“I’m guilty too. I can’t remember a time in the last year when someone asked me about an issue and I didn’t weigh in with an opinion.  Even if I didn’t know enough about it to be insightful or even conversational, I would lean in to ideological debates based on what I guessed ‘my people’ think about it.  I can’t remember a time over the past year when I asked someone about an issue and had a person reply, ‘I actually don’t know much about what’s happening there.  Please tell me about it.’”

“We don’t even bother being curious anymore because somewhere, someone on ‘our side’ has a position.  In a fitting-in culture – at home, at work, or in our larger community – curiosity is seen as weakness and asking questions equates to antagonism rather than being valued as learning.”

Frankfurt goes on to argue, Brene’ Brown writes, “that the contemporary spread of baloney also has a deeper source: our being skeptical and denying that we can never know the truth of how things actually are.  He argues that when we give up on believing that there are actual truths that can be known and shared observable knowledge, we give up on the notion of objective inquiry.  It’s like we just collectively shrug our shoulders and say, ‘Whatever.  It’s too hard to get to the truth, so if I say its true, that’s good enough’ . . . once we decide it makes no sense to try to be true to the facts, we simply resort to being true to ourselves (which is) the birthplace of one of the great baloney problems of our time: the ‘you’re either with us or against us’ argument . . . one of the biggest drivers of the sorting that’s happening today is the proliferation of the belief that ‘you’re either with us or you’re against us.’  It’s an emotional line we hear from everyone, from politicians to movie heroes and villains, (who) invoke it on a regular basis.  It’s one of the most effective political sorters, and 95 percent of the time it’s an emotional and passionate rendering of baloney.  Well intentioned or not.”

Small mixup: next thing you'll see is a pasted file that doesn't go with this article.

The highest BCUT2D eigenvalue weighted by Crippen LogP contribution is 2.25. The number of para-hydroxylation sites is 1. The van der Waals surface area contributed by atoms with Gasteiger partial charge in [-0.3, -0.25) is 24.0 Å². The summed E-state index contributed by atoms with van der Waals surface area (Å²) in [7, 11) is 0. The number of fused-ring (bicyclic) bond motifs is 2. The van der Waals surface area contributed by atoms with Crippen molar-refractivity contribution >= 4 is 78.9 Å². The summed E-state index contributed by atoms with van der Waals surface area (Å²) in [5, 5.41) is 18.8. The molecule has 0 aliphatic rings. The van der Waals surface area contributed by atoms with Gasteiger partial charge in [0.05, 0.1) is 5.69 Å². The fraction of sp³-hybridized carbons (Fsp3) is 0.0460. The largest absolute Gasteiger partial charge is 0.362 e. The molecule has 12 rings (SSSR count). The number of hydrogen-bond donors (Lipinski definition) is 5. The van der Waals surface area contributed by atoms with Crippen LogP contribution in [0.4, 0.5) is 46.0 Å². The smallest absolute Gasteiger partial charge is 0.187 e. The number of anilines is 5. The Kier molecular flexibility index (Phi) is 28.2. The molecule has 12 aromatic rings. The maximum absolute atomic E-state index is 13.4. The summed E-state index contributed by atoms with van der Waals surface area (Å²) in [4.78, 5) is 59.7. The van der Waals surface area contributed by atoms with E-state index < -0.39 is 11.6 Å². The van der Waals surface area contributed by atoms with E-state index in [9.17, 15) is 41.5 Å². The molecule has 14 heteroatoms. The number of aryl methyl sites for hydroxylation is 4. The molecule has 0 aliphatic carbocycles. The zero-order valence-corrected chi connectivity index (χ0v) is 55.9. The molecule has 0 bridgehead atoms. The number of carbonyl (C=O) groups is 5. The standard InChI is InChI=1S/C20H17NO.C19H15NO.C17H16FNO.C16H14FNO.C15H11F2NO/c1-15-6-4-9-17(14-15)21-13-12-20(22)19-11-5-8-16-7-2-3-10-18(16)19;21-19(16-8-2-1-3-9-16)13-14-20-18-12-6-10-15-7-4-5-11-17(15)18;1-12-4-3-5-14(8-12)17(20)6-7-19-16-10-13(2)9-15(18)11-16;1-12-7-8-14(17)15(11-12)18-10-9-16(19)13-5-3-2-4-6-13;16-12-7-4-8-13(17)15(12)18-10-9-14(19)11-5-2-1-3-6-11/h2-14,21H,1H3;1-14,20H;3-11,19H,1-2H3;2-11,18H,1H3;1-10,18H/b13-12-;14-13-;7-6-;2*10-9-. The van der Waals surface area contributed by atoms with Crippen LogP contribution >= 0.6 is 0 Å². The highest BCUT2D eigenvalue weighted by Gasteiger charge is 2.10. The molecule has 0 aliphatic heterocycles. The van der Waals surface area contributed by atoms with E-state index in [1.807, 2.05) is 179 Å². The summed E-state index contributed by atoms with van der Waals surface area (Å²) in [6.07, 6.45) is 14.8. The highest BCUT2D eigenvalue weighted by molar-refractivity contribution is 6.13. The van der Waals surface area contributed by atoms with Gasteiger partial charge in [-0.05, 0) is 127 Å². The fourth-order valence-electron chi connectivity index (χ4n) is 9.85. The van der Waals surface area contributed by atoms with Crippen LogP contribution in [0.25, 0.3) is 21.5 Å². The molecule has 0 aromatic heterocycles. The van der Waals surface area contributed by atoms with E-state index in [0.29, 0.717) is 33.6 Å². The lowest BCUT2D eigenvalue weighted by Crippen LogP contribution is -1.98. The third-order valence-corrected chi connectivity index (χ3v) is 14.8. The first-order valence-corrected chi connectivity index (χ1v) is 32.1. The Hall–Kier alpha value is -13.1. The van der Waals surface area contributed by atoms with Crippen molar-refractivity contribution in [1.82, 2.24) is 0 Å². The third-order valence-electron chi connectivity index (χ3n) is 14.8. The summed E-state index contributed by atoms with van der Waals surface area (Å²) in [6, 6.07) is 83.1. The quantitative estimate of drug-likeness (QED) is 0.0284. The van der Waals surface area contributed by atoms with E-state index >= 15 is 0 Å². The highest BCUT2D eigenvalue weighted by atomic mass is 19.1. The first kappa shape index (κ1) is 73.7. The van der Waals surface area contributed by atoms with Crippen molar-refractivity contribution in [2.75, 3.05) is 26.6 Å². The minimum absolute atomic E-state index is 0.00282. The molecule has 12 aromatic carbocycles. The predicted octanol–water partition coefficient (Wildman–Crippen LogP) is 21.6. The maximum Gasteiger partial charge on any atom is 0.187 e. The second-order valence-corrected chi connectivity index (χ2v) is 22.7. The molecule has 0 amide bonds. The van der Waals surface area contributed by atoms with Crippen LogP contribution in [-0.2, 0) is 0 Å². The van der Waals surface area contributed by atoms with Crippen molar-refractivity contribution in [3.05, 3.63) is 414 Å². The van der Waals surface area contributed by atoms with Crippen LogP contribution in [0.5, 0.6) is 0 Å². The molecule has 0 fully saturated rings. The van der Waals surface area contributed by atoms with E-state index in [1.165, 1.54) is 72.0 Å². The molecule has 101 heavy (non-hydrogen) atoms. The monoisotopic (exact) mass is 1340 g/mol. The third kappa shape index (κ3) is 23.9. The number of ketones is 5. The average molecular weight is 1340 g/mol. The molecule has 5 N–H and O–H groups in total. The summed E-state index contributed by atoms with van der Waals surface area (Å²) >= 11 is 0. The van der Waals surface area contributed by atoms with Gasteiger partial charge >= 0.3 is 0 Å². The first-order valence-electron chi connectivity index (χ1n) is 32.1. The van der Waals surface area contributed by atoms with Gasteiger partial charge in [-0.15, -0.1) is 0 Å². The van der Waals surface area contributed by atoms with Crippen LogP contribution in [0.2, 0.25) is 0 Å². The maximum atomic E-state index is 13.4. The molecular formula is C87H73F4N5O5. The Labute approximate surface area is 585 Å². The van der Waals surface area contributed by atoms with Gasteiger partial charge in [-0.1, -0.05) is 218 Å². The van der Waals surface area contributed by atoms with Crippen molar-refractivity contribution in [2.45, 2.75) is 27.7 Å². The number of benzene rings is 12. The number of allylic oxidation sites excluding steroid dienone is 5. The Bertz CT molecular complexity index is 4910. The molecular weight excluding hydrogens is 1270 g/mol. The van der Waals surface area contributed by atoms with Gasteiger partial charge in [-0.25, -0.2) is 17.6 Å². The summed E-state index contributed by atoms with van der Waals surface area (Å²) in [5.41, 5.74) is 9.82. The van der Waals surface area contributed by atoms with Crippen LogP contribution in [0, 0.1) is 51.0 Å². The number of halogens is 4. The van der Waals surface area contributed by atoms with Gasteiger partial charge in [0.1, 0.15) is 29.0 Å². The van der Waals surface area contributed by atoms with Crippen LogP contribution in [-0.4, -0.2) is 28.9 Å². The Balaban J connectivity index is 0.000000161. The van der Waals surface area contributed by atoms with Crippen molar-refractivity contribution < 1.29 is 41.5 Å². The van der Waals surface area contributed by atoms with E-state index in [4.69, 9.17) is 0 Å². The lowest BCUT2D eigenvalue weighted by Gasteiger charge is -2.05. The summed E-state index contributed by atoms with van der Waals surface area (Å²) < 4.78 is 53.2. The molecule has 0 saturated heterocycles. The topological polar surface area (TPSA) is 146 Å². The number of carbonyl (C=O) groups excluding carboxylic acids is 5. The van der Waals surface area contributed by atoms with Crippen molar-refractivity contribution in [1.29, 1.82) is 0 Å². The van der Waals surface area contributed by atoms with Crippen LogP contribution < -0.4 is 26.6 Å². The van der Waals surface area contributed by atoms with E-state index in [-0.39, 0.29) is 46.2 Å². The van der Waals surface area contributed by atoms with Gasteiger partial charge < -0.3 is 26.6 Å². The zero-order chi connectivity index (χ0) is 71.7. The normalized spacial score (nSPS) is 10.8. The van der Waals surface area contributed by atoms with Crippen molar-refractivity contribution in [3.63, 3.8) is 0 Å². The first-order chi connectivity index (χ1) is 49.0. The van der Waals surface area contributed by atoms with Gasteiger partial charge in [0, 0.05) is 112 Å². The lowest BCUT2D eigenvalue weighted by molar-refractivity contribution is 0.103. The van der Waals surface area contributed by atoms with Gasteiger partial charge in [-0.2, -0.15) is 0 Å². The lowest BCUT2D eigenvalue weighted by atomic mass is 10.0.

Normally we use the ‘with me or against me’ during times of significant emotional stress.  Our intentions may not be to manipulate, but to force the point that we”re in a situation where neutrality is dangerous . . . Elie Wiesel (wrote), ‘We must always take sides.  Neutrality helps the oppressor, never the victim. Silence encourages the tormentor, never the tormented.’